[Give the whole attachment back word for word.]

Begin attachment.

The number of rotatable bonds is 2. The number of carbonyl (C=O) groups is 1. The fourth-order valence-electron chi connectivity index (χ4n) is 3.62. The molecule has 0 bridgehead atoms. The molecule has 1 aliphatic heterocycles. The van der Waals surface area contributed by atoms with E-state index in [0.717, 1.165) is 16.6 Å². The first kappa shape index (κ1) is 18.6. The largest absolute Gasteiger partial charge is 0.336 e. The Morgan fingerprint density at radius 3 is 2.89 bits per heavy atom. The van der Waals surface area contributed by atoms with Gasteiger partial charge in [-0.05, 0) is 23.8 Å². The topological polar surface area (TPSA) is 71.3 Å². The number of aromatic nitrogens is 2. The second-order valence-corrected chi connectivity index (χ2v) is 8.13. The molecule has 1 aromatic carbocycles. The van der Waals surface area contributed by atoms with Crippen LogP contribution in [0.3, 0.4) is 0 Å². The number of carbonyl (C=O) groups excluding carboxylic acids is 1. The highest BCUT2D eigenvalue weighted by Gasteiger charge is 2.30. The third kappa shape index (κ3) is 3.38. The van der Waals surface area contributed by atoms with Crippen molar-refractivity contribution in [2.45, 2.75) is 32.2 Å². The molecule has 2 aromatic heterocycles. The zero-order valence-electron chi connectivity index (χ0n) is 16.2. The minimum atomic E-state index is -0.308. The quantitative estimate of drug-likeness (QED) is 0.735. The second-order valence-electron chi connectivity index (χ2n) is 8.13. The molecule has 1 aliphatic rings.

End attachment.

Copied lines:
The number of rotatable bonds is 2. The number of carbonyl (C=O) groups is 1. The fourth-order valence-electron chi connectivity index (χ4n) is 3.62. The molecule has 0 bridgehead atoms. The molecule has 1 aliphatic heterocycles. The van der Waals surface area contributed by atoms with E-state index in [0.717, 1.165) is 16.6 Å². The first kappa shape index (κ1) is 18.6. The largest absolute Gasteiger partial charge is 0.336 e. The Morgan fingerprint density at radius 3 is 2.89 bits per heavy atom. The van der Waals surface area contributed by atoms with Gasteiger partial charge in [-0.05, 0) is 23.8 Å². The topological polar surface area (TPSA) is 71.3 Å². The number of aromatic nitrogens is 2. The second-order valence-corrected chi connectivity index (χ2v) is 8.13. The molecule has 1 aromatic carbocycles. The van der Waals surface area contributed by atoms with Crippen LogP contribution in [0.3, 0.4) is 0 Å². The number of carbonyl (C=O) groups excluding carboxylic acids is 1. The highest BCUT2D eigenvalue weighted by Gasteiger charge is 2.30. The third kappa shape index (κ3) is 3.38. The van der Waals surface area contributed by atoms with Crippen molar-refractivity contribution in [2.45, 2.75) is 32.2 Å². The molecule has 2 aromatic heterocycles. The zero-order valence-electron chi connectivity index (χ0n) is 16.2. The minimum atomic E-state index is -0.308. The quantitative estimate of drug-likeness (QED) is 0.735. The second-order valence-electron chi connectivity index (χ2n) is 8.13. The molecule has 1 aliphatic rings.